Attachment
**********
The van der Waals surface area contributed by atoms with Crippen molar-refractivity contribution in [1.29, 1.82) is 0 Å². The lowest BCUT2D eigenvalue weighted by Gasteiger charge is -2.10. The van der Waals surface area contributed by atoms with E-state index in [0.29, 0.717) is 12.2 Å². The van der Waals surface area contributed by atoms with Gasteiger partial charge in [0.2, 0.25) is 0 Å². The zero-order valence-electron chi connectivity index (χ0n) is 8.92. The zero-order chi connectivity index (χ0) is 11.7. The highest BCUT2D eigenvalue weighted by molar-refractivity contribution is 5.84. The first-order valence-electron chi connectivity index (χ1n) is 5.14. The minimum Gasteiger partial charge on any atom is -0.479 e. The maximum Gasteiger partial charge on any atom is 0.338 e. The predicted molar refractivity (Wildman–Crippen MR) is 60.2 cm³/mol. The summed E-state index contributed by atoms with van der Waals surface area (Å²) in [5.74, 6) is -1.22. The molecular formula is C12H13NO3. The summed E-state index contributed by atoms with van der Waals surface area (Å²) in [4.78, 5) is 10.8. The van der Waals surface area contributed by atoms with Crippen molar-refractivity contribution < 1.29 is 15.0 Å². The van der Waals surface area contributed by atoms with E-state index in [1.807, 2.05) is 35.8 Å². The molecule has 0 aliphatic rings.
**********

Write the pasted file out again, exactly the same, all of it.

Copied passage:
The van der Waals surface area contributed by atoms with Crippen molar-refractivity contribution in [1.29, 1.82) is 0 Å². The lowest BCUT2D eigenvalue weighted by Gasteiger charge is -2.10. The van der Waals surface area contributed by atoms with E-state index in [0.29, 0.717) is 12.2 Å². The van der Waals surface area contributed by atoms with Gasteiger partial charge in [0.2, 0.25) is 0 Å². The zero-order valence-electron chi connectivity index (χ0n) is 8.92. The zero-order chi connectivity index (χ0) is 11.7. The highest BCUT2D eigenvalue weighted by molar-refractivity contribution is 5.84. The first-order valence-electron chi connectivity index (χ1n) is 5.14. The minimum Gasteiger partial charge on any atom is -0.479 e. The maximum Gasteiger partial charge on any atom is 0.338 e. The predicted molar refractivity (Wildman–Crippen MR) is 60.2 cm³/mol. The summed E-state index contributed by atoms with van der Waals surface area (Å²) in [5.74, 6) is -1.22. The molecular formula is C12H13NO3. The summed E-state index contributed by atoms with van der Waals surface area (Å²) in [4.78, 5) is 10.8. The van der Waals surface area contributed by atoms with Crippen molar-refractivity contribution < 1.29 is 15.0 Å². The van der Waals surface area contributed by atoms with E-state index in [1.807, 2.05) is 35.8 Å². The molecule has 0 aliphatic rings.